- Long term care insurance. Long term care covers the expenses of care for those who cannot tend to themselves. While most people associate long term care with the elderly, since 2000, adults ages 31 to 64 have been the fastest-growing population in nursing homes, according to the U.S. Centers for Medicare and Medicaid Services.
"For single parents, one of the most important benefits to insurance is security. An adequately funded insurance plan can eliminate much of the stress that comes with raising a child on your own, making it one of your most important financial priorities." – Erica Kroll, CLU®, Senior Insurance Specialist
- Organize Your Finances
Many single-parent families rely on only one income, which often means there’s little room for error or frivolous expenses. Having a firm grasp on your budget can help you prioritize your spending and stay out of debt.
- Keep track of your monthly spending and income. It’s difficult to prioritize your spending without knowing how much money you’re bringing in and what your essential expenses (food, housing, etc.) are. Understanding your budget is the first step to living within your means.
- Set appropriate expectations for your child. Spending thoughtfully and weighing the pros and cons of your purchases is a good way to model good financial behavior.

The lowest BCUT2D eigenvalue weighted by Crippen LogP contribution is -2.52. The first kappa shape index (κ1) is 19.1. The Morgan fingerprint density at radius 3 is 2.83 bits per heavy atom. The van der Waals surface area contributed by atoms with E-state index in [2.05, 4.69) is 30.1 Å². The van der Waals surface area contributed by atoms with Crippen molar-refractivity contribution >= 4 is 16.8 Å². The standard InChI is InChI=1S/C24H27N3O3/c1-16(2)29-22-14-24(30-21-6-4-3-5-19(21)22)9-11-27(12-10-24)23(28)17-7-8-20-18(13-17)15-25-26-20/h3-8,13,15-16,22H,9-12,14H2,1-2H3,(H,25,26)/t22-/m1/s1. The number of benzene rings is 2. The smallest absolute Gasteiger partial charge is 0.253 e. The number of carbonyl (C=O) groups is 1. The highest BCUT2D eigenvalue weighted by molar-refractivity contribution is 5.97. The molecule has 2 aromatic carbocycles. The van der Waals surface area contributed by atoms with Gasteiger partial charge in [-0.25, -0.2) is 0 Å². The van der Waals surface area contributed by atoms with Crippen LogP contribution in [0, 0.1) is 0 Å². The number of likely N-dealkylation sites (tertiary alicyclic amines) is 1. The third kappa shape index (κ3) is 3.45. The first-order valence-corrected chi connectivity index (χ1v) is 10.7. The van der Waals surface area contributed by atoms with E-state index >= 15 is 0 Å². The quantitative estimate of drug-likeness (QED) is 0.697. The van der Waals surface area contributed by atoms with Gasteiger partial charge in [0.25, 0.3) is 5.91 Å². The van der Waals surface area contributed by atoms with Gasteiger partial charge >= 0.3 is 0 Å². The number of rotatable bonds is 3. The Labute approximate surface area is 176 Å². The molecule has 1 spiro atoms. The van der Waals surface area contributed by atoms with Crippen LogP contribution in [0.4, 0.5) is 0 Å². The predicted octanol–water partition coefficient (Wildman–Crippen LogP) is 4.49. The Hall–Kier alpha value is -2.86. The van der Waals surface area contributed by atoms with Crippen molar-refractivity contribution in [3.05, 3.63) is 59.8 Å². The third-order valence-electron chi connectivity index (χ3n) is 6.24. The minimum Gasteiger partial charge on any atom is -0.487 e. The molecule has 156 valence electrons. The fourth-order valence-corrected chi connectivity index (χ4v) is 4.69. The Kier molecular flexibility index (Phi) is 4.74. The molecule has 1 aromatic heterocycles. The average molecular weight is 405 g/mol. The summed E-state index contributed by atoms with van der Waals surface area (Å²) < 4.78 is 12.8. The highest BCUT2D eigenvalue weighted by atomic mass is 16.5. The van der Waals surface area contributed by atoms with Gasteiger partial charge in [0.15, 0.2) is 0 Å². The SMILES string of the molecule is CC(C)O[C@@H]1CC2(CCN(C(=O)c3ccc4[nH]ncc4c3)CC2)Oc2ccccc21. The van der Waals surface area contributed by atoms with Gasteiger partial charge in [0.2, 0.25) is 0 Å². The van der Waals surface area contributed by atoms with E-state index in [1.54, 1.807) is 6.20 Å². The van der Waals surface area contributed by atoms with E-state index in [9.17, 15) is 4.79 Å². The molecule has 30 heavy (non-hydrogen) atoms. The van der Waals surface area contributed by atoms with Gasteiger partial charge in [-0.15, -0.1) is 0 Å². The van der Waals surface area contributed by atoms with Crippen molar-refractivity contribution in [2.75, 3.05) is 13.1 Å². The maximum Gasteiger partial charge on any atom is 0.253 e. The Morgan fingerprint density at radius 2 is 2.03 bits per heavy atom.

- Actively pursue your goals. Don’t let your role as a single parent define who you are. What pursuits make you happy? What can you do to increase your earning potential? See if you can include your own personal development within your budget.
"Budgeting ensures that you will always have enough money for the things you need and the things that are important to you. Keeping a record of what you spend your money on keeps your finances on track and helps you meet the financial goals you have set." – Brian Ellenbecker, CFP®, CPWA®, CIMA®, Senior Financial Planner
- Plan for Emergencies
A key component to organizing your finances is planning for emergencies, which is especially important when there is no partner income. Planning ahead can give you more options and often save you money.
- Understand that bad things will happen, often unexpectedly. While the exact timing might be unknown, you should expect the unexpected – your roof will need to be replaced, your car will break down, your child will need to go to urgent care for a broken arm. Think about how you can address these things proactively, such as through regular maintenance or insurance, instead of reactively.
- Create a safety net. The idea of putting money aside in an emergency fund might seem daunting if your family is living off of one income, but it could be essential to avoiding the trap of credit card debt.
- Anticipate your child’s present and future needs. Be sure to account for regular child expenses, like school lunch and transportation, school supplies and activity fees.
"In terms of how much you should have in your emergency fund, a good goal to save up for is three to six months’ worth of your salary. The account should also be easily accessible, which in most cases means it should be held in cash and not invested." – Brian Ellenbecker, CFP®, CPWA®, CIMA®, Senior Financial Planner
- Save for Retirement
Retirement might seem a long time away, especially when you have more pressing financial needs in front of you. Yet the sooner you start saving, the more options you’ll have when you’re older.